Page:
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Cat Trucks Receives ADR 80-03 Certification for Its Proven Cat C15 Engine

Engine Reduces Emissions with No Impact on Performance or Fuel Economy

Sydney, Australia – 9 December 2011- Cat Trucks Australia has received regulatory certification of its Cat® ACERT C15 engine as meeting ADR 80-03 emissions standards for use in Australia.

“This important milestone confirms that we will continue to offer the largely unchanged and customer-preferred Cat C15 engine, which is available only through Cat Trucks Australia and has the service support of the Cat dealer network,” said Bill Fulton, Cat Trucks Australia managing director.

“We can confirm that there will be no impact on performance or fuel economy in the C15 engine’s operating range.”

The Cat C15 ADR80-03 engine will deliver up to 550 HP and 1850 Lb-ft of torque. The updated Cat ACERT C15 engine is based on the well-proven EPA04 Cat C15 platform. The engine software has been recalibrated to reduce emissions. No hardware changes have been made to the engine except for a crankcase breather and the addition of a passive diesel particulate filter (DPF) system.

The package will also include a Cat DPF monitoring system to continuously monitor backpressure and exhaust temperatures.

Development Programme Focused on Australian Requirements

The engine development program for the updated Cat C15 was conducted in Australia and optimised for the ADR 80-03 requirements.

“Our goal was to assure that the emissions changes required by ADR 80-03 would not result in a fuel penalty under normal driving conditions,” said Terran Barber, project manager for Orbital Corporation, which supported Caterpillar during the development of the C15 emissions solution. “After analysing a range of available technologies, the team determined that by adding an additional DPF and a crankcase breather, as well as making some calibration changes, the C15 engine would meet the ADR 80-03 requirements with no fuel consumption penalty under the speeds and loads that are normal in the Australian market.”

The emissions solution does not require the use of EGR or SCR technology, a significant advantage for Cat Trucks. Instead, a 95 percent-plus PM (particulate matter) reduction is achieved using well-proven dual DPFs with passive regeneration technology. Ongoing in-country testing has demonstrated that passive regeneration is extremely effective at all loads and speeds, negating the need for a complex active regeneration system.

“The solution achieved by Cat Trucks offers multiple advantages,” Barber said. “It is simple, it has little to no impact on fuel consumption, and it does not affect the engine’s durability.”

Extensive Testing Under Way; Results So Far Are Positive

Testing of emissions controls on the updated Cat C15 engine is already under way, with encouraging results to date. The first test unit has already undergone extensive in-market dyno testing, as well as more than 10,000 km of on-road testing in a Cat® CT630 prime mover.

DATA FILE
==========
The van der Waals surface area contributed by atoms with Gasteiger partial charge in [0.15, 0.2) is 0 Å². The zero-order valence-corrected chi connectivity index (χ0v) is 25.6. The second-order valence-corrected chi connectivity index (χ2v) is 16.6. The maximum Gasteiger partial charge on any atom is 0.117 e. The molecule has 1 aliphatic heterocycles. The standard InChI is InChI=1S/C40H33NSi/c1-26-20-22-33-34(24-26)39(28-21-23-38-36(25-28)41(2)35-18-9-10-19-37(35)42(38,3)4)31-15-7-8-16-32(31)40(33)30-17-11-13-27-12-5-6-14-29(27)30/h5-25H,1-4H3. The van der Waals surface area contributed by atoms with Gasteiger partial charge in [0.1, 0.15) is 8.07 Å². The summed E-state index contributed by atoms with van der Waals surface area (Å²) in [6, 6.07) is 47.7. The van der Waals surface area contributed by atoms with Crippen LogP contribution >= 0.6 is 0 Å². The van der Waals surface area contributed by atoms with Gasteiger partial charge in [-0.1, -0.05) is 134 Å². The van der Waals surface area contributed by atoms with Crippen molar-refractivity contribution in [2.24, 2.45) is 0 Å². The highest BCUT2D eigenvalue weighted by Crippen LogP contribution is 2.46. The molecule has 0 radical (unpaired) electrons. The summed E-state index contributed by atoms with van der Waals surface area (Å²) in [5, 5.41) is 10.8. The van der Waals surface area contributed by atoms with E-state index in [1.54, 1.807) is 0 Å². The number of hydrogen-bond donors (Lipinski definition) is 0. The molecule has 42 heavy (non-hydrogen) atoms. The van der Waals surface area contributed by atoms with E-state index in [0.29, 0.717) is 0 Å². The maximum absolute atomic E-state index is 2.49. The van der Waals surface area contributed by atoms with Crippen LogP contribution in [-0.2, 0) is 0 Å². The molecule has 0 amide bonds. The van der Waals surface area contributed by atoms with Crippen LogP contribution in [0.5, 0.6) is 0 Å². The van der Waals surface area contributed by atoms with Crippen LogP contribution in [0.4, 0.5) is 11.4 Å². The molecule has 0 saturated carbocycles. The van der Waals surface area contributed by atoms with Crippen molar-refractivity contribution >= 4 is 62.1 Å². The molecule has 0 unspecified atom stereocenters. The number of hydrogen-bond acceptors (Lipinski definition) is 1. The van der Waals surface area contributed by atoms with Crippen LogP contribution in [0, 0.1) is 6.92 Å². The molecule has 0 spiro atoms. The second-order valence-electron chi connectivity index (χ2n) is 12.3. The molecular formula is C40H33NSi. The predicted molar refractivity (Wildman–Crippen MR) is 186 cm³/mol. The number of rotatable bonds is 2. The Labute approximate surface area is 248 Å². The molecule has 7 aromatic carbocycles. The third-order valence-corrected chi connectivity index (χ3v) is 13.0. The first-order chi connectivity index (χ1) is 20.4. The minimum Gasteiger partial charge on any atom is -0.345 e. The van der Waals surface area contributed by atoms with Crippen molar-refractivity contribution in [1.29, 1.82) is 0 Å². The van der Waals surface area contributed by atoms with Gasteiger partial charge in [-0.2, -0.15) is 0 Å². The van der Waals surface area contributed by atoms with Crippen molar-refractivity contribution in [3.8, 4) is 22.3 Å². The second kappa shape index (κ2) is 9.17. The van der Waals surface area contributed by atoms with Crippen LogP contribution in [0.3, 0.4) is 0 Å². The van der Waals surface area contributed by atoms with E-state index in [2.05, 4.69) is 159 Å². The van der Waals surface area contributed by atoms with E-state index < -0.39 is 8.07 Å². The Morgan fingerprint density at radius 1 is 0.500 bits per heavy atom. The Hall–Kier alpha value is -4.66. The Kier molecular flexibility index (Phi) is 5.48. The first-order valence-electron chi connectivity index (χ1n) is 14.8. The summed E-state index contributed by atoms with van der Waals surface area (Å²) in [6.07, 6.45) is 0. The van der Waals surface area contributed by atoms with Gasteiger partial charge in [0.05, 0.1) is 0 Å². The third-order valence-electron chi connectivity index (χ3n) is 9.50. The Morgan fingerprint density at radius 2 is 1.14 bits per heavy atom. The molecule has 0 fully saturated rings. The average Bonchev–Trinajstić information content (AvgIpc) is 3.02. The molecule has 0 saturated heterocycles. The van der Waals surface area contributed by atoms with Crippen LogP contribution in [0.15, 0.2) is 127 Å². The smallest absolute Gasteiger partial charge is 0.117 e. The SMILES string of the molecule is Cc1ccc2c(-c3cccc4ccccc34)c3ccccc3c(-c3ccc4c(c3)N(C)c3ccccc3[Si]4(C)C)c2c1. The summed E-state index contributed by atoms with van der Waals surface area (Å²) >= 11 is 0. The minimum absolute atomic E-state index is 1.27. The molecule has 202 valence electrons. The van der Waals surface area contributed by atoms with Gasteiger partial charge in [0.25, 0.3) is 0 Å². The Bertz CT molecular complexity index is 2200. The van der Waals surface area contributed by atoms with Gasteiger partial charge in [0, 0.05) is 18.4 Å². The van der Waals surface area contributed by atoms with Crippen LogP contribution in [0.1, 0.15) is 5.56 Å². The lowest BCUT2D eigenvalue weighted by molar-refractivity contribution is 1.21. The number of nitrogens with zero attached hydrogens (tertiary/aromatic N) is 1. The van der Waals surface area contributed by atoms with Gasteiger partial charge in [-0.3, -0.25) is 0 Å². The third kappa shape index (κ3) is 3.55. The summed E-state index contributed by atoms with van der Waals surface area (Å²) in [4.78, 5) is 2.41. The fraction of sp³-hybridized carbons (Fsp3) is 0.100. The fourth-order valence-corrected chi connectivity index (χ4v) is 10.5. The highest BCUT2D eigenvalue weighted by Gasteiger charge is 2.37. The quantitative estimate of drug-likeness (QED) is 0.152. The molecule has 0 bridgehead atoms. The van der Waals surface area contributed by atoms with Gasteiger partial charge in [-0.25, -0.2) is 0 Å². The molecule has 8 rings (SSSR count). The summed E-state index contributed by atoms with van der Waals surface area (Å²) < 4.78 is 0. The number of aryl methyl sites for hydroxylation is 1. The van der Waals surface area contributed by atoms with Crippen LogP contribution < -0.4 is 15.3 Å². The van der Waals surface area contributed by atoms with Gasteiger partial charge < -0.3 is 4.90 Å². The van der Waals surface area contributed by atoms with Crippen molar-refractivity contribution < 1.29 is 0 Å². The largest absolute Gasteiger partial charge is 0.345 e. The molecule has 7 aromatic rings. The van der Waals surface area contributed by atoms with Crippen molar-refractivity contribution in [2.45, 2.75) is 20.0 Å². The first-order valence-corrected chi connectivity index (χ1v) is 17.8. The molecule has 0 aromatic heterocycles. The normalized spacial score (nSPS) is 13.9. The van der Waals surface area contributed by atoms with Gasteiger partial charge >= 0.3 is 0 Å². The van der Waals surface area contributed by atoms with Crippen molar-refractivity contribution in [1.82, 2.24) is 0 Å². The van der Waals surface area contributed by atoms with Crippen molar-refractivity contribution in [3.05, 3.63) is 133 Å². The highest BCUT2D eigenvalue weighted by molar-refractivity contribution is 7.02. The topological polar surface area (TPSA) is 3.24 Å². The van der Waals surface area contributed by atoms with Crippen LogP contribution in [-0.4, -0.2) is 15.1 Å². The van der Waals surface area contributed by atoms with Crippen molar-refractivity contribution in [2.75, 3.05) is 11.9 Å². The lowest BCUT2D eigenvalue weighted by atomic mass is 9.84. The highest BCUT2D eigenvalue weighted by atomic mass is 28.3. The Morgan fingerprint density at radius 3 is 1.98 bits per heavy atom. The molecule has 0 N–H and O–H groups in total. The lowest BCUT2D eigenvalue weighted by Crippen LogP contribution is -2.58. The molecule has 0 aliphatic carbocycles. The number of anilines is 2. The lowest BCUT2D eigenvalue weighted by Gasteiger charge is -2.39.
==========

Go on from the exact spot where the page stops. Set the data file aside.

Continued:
“Cat Trucks, as always, is pursuing a very thorough testing programme,” said René Bueman, Cat’s test driver who has been conducting the on-road testing. “Our current testing programme attempts to find a point at which the exhaust system’s back-pressures might compromise the engine’s performance.”

To find that point, Bueman noted, he has been driving the CT630 under worst-case conditions for producing soot and clogging up the system. “This includes driving bobtail and empty-trailer running, in both heavy peak-hour traffic jams and stop-start conditions, and in all of these conditions, the back-pressures are remaining normal,” Bueman said.

Test results to date also confirm that no active regeneration is required for the system, as the dual DPFs are cleaning themselves at about 240 degrees Celsius, far lower than the engine’s peak operating temperature of 600 degrees or more.

The next phase of the on-road programme, which is expected to conclude by January, will test the C15 under typical working conditions on a range of routes in various environments throughout Australia. Meanwhile, the towing weight of the CT630 test truck will incrementally increase up to 68 000kg that will also include B-double operations.

“We expect this next phase will also show strong results, as the CT630 will be running at temperatures required to maintain the exhaust system, during the hottest time of the year, whilst always maintaining the emissions standards,” Bueman said.

In addition, the C15 is demonstrating excellent fuel economy. “These results are consistent with the vehicle’s low tare weight, which is lowest in its class, as well as its outstanding aerodynamics” Bueman said.

After the formal on-road testing is concluded, three units will be fitted for customer fleet testing, also in the very near term.

“Our extensive product development and testing program for this engine has been focused on meeting the stringent requirements of Australian customers for power, fuel economy, reliability and durability,” Fulton said. “As always, we are fully committed to providing best value products and best-in-class Cat dealer support to our customers in Australia.”

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